As it turned out, I was one of only five who had signed up to read, and, having been introduced to the organiser and others taking part, it then left it far too late for me to back out.  The event went well and I think the few poems I read were fairly well received.  But in future I shall ensure I find out a little more about what is involved before I commit.

Anyhow, the first poem I chose was one I may have posted on this blog in the past, but which I have rewritten and expanded a little.



I’ve lived many years in this neighbourhood

and I wear it darkly, tightly

over my ears to quiet the arguments,

pulled low to keep me to myself.

I sleep in my neighbourhood for safety

behind four sealed walls of solitude,

a comfort from coldness.


My neighbourhood is a mix of fabrics:

real or imagined, most from overseas,

but all I can afford. Shrinking with time,

parched in wordless bigotry, this space

encloses me as a succubus would.

My will is worthless.

A terse postscript to unrequited ambition.


My neighbourhood has gathered grime

over time, and I fear the future.

Doors would open and close

with symmetrical insincerity,

offering glimpses of life’s GIFs.

A half century of ‘what ifs’ and ‘if only’:

mantra of all those lonely souls.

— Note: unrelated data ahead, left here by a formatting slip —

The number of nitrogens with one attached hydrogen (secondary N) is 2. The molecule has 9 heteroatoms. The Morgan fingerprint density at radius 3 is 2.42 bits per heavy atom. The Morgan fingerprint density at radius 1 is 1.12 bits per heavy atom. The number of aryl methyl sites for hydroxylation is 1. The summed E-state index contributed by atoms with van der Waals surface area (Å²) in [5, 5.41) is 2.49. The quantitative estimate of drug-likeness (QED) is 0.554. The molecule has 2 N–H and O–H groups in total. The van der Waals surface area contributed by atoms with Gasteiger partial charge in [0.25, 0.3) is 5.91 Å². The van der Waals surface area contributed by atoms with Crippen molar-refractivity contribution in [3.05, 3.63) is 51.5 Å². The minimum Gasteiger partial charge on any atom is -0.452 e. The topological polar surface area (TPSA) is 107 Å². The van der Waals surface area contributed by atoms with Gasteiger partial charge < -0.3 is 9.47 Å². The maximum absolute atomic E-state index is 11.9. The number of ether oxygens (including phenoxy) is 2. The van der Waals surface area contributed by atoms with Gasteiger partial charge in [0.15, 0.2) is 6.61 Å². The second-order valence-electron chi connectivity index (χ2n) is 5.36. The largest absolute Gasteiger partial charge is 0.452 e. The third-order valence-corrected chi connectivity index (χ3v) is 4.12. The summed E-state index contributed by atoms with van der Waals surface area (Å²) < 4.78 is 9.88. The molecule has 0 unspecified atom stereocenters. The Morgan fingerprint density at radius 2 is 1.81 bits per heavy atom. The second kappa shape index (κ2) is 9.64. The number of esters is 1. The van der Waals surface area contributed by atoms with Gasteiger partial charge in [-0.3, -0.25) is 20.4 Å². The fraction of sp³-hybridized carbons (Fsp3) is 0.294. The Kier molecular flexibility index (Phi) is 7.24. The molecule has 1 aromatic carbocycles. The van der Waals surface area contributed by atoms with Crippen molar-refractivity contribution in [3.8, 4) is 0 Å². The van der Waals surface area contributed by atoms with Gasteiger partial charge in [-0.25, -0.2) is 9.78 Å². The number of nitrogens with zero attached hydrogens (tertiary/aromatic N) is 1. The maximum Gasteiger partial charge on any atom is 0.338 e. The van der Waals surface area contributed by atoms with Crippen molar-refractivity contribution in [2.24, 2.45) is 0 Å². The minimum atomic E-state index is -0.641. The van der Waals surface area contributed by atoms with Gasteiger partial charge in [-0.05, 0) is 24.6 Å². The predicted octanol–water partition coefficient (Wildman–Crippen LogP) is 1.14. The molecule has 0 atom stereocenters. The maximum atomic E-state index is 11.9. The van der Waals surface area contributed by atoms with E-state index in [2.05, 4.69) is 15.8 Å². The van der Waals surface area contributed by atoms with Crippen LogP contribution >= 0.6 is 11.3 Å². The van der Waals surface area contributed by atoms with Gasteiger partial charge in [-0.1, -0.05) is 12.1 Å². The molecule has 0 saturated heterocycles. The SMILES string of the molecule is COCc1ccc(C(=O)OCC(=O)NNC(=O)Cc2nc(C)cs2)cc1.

This neighbourhood now shows its age,

threadbare, see-through skin

and a thinly disguised idea

of what it once was or tried to be.

Change lifts print from the page,

where white space cannot restore

or replace the past.

© Wally Smith 2019




Speed Poetry


Photo by Brett Sayles on Pexels.com


A poetry workshop which I attend on Saturday mornings has a format that is quite interesting and intense. The two guys (local poets) who facilitate the session will read out a poem or two and, depending on the theme or idea of the particular pieces, will then give five minutes or less for each of us to produce something along the same lines.

I was pleasantly surprised at how the brain and creative juices can be motivated in this manner.

Herewith a few of my efforts from yesterday (unedited!).

Writing about the best time and the worst time of day:

Morning  (Best)

Sunrise and already up.

Tea made.

Walking on dew-damp grass,

exploring the sweet air,